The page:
28 min 14 sec
This episode features LEAD1 CEO, McMillen, interviewing Ryan Bamford, the Director of Athletics at the University of Massachusetts (UMass). In mid-October, the NCAA imposed penalties on UMass for overpaying 12 athletes about $9,100 in financial aid over three years. The genesis of the interview, therefore, focused on Bamford’s reaction to the penalties imposed and lessons learned with respect to the NCAA enforcement process. According to Bamford, who took the UMass chair in 2015, the violations date back to 2014, and were discovered a few years later. Bamford and his staff self-reported the violations to the NCAA in what later led to a several year NCAA enforcement investigation. In the interview, Bamford states that the overpayment was a mere clerical and administrative error, “very accidental” in nature, and did not lead to any unfair competitive advantage. But, the NCAA’s Committee on Infractions, at least with respect to the punishment deployed, did not see it that way. Relying on case precedent, the NCAA imposed a $5,000 fine, two-years of probation, and vacated wins in men’s basketball and women’s tennis, including UMass’s 2017 Atlantic 10 championship in women’s tennis. While UMass is expected to appeal this decision, the imbalance between penalties imposed and the accidental and small nature of the violations, should be troubling for LEAD1 athletic departments. “We need a more common sense to approach to infractions,” said Bamford. Bamford also noted that over the course of the investigation, UMass spent thousands on attorney’s fees. According to Bamford, a better outcome would have been a negotiated settlement, such as a possible fine, through the NCAA’s negotiated resolution process (which actually rejected hearing this case).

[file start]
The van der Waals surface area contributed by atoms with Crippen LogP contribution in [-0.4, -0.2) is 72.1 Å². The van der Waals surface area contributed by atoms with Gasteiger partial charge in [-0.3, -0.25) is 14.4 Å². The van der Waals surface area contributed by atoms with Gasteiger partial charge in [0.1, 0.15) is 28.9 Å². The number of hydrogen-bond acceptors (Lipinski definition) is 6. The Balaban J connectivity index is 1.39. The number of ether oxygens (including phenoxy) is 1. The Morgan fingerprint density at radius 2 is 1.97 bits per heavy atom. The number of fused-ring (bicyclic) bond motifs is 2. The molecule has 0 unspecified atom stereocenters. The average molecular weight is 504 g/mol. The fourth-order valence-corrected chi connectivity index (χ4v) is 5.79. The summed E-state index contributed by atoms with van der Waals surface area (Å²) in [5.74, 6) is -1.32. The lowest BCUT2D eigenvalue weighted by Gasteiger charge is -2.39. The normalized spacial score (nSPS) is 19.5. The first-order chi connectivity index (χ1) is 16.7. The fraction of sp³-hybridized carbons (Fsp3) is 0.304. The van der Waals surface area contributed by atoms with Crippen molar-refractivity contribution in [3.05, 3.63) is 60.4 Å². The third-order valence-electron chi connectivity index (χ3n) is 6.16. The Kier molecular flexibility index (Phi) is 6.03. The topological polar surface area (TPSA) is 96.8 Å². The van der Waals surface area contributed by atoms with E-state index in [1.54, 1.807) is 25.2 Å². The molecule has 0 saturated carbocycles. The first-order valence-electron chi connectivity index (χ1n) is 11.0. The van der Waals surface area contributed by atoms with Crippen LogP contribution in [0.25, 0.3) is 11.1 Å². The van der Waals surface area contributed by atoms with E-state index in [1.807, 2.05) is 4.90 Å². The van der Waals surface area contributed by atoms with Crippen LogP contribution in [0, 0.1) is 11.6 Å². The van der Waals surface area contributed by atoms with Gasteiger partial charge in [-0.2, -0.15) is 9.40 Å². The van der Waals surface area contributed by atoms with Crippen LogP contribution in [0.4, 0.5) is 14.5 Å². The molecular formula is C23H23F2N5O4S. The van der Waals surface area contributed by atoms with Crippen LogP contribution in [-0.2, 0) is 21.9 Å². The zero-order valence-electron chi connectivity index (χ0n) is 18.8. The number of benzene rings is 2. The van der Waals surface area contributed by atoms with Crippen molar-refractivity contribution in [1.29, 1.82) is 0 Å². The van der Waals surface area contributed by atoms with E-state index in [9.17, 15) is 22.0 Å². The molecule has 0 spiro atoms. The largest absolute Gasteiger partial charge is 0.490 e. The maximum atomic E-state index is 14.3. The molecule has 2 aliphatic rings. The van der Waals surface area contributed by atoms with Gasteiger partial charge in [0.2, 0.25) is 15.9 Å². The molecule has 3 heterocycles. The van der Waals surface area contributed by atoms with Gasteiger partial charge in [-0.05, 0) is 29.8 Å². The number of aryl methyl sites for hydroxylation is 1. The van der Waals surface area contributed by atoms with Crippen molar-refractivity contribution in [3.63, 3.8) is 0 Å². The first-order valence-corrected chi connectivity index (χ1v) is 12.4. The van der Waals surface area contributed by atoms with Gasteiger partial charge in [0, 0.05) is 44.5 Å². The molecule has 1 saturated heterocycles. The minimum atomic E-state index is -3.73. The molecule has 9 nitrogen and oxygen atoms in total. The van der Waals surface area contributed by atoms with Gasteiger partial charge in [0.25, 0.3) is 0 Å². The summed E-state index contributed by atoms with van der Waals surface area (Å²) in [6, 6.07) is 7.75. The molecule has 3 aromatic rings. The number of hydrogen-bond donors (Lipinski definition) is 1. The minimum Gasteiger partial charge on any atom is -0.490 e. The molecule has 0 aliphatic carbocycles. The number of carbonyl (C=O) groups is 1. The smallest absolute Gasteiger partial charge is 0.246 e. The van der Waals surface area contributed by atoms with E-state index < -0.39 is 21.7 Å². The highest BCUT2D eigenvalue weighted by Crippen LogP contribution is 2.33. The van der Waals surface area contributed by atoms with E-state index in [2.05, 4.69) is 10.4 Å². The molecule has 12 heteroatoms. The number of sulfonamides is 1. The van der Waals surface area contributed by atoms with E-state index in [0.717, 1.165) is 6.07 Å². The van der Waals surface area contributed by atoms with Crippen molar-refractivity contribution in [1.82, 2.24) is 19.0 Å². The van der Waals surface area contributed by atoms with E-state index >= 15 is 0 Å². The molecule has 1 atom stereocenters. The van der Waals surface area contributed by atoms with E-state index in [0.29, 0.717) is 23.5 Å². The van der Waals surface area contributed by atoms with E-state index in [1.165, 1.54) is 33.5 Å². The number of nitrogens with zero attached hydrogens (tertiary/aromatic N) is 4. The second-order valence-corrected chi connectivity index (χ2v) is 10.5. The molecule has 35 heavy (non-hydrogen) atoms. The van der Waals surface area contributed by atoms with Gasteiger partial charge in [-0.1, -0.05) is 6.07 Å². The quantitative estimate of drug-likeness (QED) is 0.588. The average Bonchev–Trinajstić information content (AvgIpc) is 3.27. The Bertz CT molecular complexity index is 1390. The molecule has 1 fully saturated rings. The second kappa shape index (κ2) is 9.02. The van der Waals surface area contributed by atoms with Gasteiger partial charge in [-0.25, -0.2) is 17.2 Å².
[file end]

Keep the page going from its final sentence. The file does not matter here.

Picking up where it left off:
McMillen also made a point that there are perception issues when any self-regulating organization, like the NCAA, imposes steep penalties, but that the student-athletes should not bear the brunt of such